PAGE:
Weber County to pull nearly $250,000 from county budget in '10 to cover death penalty cases
OGDEN -- Eye for an eye, but there's a cost to getting biblical on defendants in death penalty cases.
Weber County will likely have to pull close to a quarter- million dollars out of the county budget this year to pay for the defense of those the county has charged with capital homicide.
"If they were hiring a private attorney and paying general market rates for a capital homicide defense, it would be close to a million dollars for each case," said veteran defense attorney Bernie Allen.
"They're getting a hell of a deal."
The pressure was relieved somewhat with a sentencing last month in one of the three death penalty cases the county attorney's office was juggling simultaneously.
Riqo Perea was sentenced to life in prison without parole after his jury conviction in March for a 2007 gang double homicide. The death penalty was dropped on the eve of trial, but appeals await nonetheless.
The county is in negotiations with defense counsel for Jacob Ethridge, facing the death penalty for a double homicide in July 2008, and Jeremy Valdes, in the same straits for a November double killing.
Neither legal team has been paid for its work to date this year on the cases. The county changed its system of funding public defenders Jan. 1, with no apparent appropriation for capital defense.
Payment schedules and witness fees are now being negotiated in both cases, said Chris Allred, one of the deputy Weber County attorneys involved in those discussions, who concedes the cost could approach a quarter-million dollars total this year.
"Assuming they all go the distance, it might be that much," he said.
A lump sum capital account was included in public defender appropriations for decades under the old Weber County Public Defenders Association. Additional appropriations were made when Perea and Ethridge were charged in 2007 and 2008, respectively. Before then it wasn't much of a concern, as capital homicide charges hadn't been filed since 2001.
But the 40-year-old association was disbanded last year, with the county negotiating individual contracts with attorneys effective Jan. 1 this year. So officials face a one-time-only cost of paying for three death penalty defense teams at the same time.
Prosecutors simply stack their capital cases on their regular caseload, paid via their annual salary. The county hasn't paid anything yet this year for capital defense as the negotiations continue.
"They still owe us for Perea since the end of the year, as well as Ethridge," said Allen, who, with law partner Randy Richards, handled Perea's defense and now waits on their fees in Ethridge's case.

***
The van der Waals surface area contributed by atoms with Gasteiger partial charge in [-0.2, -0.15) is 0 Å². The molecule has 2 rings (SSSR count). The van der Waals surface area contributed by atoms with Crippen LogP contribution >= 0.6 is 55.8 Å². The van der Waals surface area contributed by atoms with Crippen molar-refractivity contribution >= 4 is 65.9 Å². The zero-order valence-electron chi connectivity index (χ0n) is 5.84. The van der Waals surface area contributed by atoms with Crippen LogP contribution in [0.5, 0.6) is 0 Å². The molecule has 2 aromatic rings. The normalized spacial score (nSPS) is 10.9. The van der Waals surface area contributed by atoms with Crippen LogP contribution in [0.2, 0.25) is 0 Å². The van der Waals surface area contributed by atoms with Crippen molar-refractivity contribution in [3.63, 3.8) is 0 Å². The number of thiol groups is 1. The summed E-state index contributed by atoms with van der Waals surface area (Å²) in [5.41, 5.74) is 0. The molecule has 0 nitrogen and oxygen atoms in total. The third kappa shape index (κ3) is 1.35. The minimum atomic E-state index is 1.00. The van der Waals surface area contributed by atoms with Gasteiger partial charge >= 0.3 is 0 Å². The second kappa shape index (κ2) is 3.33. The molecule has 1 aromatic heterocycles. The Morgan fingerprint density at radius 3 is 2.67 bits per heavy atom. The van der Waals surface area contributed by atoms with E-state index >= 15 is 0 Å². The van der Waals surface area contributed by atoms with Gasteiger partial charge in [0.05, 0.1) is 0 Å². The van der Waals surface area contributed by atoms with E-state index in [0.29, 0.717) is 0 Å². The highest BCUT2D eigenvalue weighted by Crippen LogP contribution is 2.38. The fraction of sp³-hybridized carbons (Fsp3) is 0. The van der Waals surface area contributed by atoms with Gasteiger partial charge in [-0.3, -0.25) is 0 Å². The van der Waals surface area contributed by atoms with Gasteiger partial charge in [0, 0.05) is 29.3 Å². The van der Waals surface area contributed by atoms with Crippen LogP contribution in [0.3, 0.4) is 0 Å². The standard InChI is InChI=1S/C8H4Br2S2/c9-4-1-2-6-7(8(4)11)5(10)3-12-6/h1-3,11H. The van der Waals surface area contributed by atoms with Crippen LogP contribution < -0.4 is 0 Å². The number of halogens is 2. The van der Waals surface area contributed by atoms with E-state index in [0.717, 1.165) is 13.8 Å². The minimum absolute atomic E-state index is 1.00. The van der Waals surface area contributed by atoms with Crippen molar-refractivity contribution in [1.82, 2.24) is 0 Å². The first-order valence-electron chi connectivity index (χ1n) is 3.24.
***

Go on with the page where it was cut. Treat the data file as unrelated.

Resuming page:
The rule of thumb for a minimum paid to public defenders in a capital case is a flat rate of $100,000 per case, Allen said, which can equate to $28 an hour given the time commitment needed for an appropriate defense.
"A public defender can get beat up pretty bad during the appeal process for what he's not able to accomplish at trial for lack of funds," he said.
That further delays the county's goal of execution when appeal issues are created over the county's lack of funding, Allen said. "And they're the ones who filed the charges in the first place."
Public defender Gary Barr, assigned the Valdes case along with fellow public defender Ryan Bushell, said they've yet to be paid for their work since Valdes was charged in December.
Barr is still waiting on a contract to be negotiated, just as Allen and Richards wait on their contract for Ethridge. Fees in Perea's case are not at issue apparently, just payment.
Barr expects a six-figure contract for Valdes' case, yet to be set for trial and still early in the motion phase. But the $100,000 or so he expects is well below the market rate considering the work involved in a capital case, Barr said.
"You'd think the county would want to make sure a capital homicide trial is done right the first time. Otherwise, that's the first issue on appeal -- ineffective counsel," he said.
"If they want to do capital cases, file charges to have someone executed, then they'll have to pay for it."
Ethridge finally has a November trial date and Perea's trial came 2 1/2 years after the murders, so it's likely Valdes' case will run into 2011. Allred expects to have to pay Valdes' attorneys next year.
It's been decades since the county attorney's office has had three capital cases at the same time, Allred said.
"We certainly hope it doesn't come up too often."
The status of defense counsels' pay negotiations came up briefly Friday during a status conference for Ethridge before 2nd District Judge W. Brent West.
West has set an Oct. 1 deadline for filing further motions in the case, with some flexibility for last-minute developments.
The defense indicated a motion will be coming to exclude potential jurors who might still adhere to a "blood atonement" concept once taught by The Church of Jesus Christ of Latter-day Saints.
Under the defense theory, the belief that punishment for those who shed the blood of another can only come with shedding of their own blood makes a juror unfairly disposed to the death penalty.
The motion was filed in the Perea case, but became moot when the death penalty was taken off the table.
West set a July 16 date for final discussions on a jury questionnaire.
Negotiations continue over the question of Ethridge visiting his private dentist for problems stemming from prior reconstructive surgery. The newly hired jail dentist apparently "only fills cavities and pulls teeth," Allen told the judge.http://www.standard.net/topics/courts/2010/06/06/weber-pull-nearly-250000-county-budget-10-cover-death-penalty-cases